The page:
The key factor to fulfilling several health and fitness goals – from weight loss to muscle gain – is carbohydrate (glucose) regulation within the body. Carbohydrates come in various forms based on their glycaemic index, which rates how quick a sugar is digested within the body. Fast digesting carbohydrates are known as high glycaemic, examples of which are sweets and honey. These types of foods cause rapid spikes in glucose (blood sugar), which if left is detrimental to health and leaves the body in a hyperglycaemic state. Your body combats this by releasing a powerful hormone from the pancreas called insulin. Insulin channels this sugar into cells of the body to be stored – the fate of this glucose and other nutrients circulating the blood stream boils down to a few crucial factors:
Muscle activation creates an environment where in which the muscles are sensitized to glucose elevation. This creates what gym rats consider to be the ‘golden window’: a 1 hour time period after you train where the consumption of high glycaemic carbohydrates (accompanied with whey protein) create an optimized environment for muscle growth and recovery. This allows the muscles to rapidly go into recovery mode and absorb these valuable nutrients to replace what has been spent during the training session. If this environment hasn’t been created, then the distribution of this glucose is less favorable to your fitness goals and is more likely to be channeled and stored in fat deposits.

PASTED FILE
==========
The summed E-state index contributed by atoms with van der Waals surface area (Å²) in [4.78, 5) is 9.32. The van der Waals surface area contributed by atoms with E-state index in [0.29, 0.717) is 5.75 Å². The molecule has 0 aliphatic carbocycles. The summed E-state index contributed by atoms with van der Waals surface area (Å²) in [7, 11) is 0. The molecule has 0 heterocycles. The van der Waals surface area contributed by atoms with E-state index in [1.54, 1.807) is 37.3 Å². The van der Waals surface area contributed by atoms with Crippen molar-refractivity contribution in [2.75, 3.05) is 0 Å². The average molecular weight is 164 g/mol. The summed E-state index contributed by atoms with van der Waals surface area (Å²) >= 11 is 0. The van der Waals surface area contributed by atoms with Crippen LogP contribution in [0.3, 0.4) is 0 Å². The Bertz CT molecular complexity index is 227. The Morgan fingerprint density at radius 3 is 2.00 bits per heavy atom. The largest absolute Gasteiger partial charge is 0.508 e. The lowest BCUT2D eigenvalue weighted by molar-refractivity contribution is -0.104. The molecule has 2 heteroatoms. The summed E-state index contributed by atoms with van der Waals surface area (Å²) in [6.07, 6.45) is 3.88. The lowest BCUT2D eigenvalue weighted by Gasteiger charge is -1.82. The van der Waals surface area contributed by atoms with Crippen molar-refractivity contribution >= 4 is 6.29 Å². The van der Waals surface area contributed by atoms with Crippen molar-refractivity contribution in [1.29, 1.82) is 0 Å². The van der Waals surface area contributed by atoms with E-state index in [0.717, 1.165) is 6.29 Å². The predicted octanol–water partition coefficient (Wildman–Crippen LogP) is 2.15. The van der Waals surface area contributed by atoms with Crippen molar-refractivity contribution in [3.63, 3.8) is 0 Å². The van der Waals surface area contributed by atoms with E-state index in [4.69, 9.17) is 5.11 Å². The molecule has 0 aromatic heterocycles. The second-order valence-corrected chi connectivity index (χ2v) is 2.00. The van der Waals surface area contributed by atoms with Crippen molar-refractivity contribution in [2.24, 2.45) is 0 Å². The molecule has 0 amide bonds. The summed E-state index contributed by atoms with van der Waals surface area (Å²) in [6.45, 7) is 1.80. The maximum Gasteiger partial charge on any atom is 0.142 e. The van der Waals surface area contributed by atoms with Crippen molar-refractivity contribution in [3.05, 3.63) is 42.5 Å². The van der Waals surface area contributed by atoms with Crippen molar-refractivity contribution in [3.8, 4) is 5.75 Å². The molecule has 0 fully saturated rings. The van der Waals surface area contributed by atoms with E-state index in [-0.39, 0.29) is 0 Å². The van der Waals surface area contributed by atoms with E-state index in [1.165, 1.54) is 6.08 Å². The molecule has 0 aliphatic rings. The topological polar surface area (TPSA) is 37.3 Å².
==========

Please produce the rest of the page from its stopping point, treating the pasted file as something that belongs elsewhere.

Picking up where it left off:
If your diet is comprised mainly of carbohydrates – particularly high glycaemic carbohydrates – then your body becomes more insulin resistant. This is when the storage cells of the body become desensitized to insulin, therefore the body increases the secretion of this hormone. When this happens the body’s predisposition to gain fat is increased. With this in mind, ensure that the carbohydrates you eat throughout the day mainly consist of low-glycaemic, natural foods, such as sweet potato, quinoa, brown rice and oats.
If you regularly miss your 8 hours of daily sleep, identifiable with symptoms including tiredness and mood swings, then you are greatly reducing your body’s ability to process glucose efficiently, among many other health risks. Asides from this metabolic disruption, lack of sleep also leads in an increased appetite for high caloric foods and foods that provide a fast energy yield, such as sugar.